back to top

Venezuela's President Says A Rogue Police Helicopter Attacked The Supreme Court With Grenades

President Nicolás Maduro claimed the aerial attack was part of a conspiracy to overthrow his government.

Posted on
Handout / Reuters

Venezuelan President Nicolás Maduro said that a stolen police helicopter fired on the Supreme Court Tuesday in what he described as a foiled "terrorist attack" against the government.

Speaking live on state television, Maduro said the helicopter dropped grenades on the court building, condemning the attack as part of a "coup plot" aimed at ousting him from power. He added that he would activate the national defense system, and that security forces were already searching for the attackers.

A statement from the government later claimed that the helicopter fired 15 shots at the Interior Ministry before flying to the court, where justices were meeting, and launching four grenades.

There were no reports of injuries, and the president of the Supreme Court later confirmed to the Associated Press that no one was hurt in the attack.

The helicopter was apparently stolen by Oscar Perez. In a video posted on social media Tuesday, Perez, who reports say is a police pilot, claims responsibility for the attack, standing in front of four armed, masked men.

Oscar Perez/Instagram / Via youtube.com

Perez claims he represents "a coalition of military officials, police, and civil servants in the search for stability and against this temporary, criminal government." He adds that the group does not have any political affiliations.

"In this day, we are conducting an aerial and terrestrial operation with the only goal of returning power to the democratic people and, in that way, accomplish and re-establish the constitutional order," Perez says. "We demand, President Nicolás Maduro Moros, your immediate resignation, along with that of your ministers, and that a general election is immediately called."

An Instagram bio identifies Perez as an investigator, pilot, and K9 trainer for the CICPC, Venezuela's police intelligence unit. In the video, he says that his group does not identify with a political party.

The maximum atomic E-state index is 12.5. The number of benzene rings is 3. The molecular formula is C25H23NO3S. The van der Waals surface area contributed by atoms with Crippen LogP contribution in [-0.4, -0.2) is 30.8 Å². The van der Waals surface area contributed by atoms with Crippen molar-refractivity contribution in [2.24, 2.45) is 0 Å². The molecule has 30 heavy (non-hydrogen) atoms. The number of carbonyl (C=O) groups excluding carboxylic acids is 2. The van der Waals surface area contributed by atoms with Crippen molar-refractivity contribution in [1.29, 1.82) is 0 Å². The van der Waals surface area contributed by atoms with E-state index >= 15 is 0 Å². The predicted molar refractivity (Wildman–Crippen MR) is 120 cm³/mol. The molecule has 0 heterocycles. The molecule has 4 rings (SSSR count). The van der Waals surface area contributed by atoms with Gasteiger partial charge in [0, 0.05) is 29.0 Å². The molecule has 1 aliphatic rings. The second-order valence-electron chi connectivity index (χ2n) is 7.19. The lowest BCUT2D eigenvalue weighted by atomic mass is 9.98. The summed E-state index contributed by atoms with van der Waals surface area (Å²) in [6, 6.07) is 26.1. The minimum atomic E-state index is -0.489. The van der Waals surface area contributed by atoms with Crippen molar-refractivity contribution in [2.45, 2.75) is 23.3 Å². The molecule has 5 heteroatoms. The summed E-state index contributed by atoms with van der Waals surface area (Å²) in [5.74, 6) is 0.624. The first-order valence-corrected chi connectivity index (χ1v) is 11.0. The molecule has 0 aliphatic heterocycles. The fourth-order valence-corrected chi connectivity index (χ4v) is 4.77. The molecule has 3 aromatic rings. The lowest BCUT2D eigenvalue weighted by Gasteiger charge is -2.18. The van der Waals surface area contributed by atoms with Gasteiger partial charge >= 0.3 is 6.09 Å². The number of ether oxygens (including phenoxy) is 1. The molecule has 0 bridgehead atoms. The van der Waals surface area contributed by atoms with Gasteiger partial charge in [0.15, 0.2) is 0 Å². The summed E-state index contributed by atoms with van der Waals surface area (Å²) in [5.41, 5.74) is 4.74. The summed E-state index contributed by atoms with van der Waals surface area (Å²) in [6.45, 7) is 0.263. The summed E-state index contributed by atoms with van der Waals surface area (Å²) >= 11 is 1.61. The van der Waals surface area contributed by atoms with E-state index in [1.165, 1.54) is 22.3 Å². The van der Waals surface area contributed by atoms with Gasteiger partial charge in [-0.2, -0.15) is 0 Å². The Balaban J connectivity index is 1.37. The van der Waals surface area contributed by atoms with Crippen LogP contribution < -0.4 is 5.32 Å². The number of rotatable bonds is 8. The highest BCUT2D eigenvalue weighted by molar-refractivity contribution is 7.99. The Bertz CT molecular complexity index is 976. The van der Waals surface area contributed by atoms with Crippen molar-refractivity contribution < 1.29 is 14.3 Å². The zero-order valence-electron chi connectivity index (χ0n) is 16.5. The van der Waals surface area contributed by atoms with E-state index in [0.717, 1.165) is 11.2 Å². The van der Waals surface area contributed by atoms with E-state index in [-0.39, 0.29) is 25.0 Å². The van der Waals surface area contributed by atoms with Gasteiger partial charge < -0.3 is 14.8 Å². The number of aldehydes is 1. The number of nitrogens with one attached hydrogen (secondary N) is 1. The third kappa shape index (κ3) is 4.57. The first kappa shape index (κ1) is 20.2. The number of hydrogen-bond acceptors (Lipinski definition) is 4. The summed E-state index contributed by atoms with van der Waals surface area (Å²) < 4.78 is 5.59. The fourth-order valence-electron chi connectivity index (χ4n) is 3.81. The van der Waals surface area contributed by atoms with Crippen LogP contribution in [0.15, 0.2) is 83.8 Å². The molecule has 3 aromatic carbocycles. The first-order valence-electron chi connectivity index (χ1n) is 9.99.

Other pictures circulating online showed a man who appeared to be Perez piloting the blue police helicopter while a second man waved a banner that said "Art. 350, Libertad."

🔴 Stolen helicopter drops grenades near #Venezuela's Supreme Court-Local Press 📸

The sign is reportedly a reference to Article 350 in the Venezuelan constitution, which allows people to "disown any regime, legislation, or authority that violates democratic values, principles, and guarantees or encroaches upon human rights."

Despite Perez’s claims, it was not immediately clear whether the attackers had any support. And by the end of the night, Maduro's government seemed to remain firmly in power.

video-cdn.buzzfeed.com

News of the helicopter attack, and the subsequent mobilization of national security forces, immediately prompted a flood of rumors across Venezuelan social media. Some of Maduro's opponents accused the president of having orchestrated the attack to justify a crackdown on anti-government protesters.

Adding to the intrigue, Perez is also reportedly an actor, having co-produced and starred in the 2015 Venezuelan action film Suspended Death, in which he played an intelligence agent rescuing a kidnapped businessman, according to Reuters.

Christian Veron / Reuters

The incident comes amid weeks of nonstop protests in Venezuela, as opposition activists accuse Maduro's government of authoritarian tactics and economic mismanagement. More than 70 people have died since the clashes began this spring, and hundreds more have been injured.

The Supreme Court, which is largely allied with Maduro, has been a frequent target of the opposition's ire. On Tuesday, the court issued a ruling that seemed to limit the power of Attorney General Luisa Ortega, a vocal opponent of the president who has been the highest-ranking official to speak out against the government.

Michelle Broder Van Dyke is a reporter and night editor for BuzzFeed News and is based in Hawaii.

Contact Michelle Broder Van Dyke at michelle@buzzfeed.com.

Got a confidential tip? Submit it here.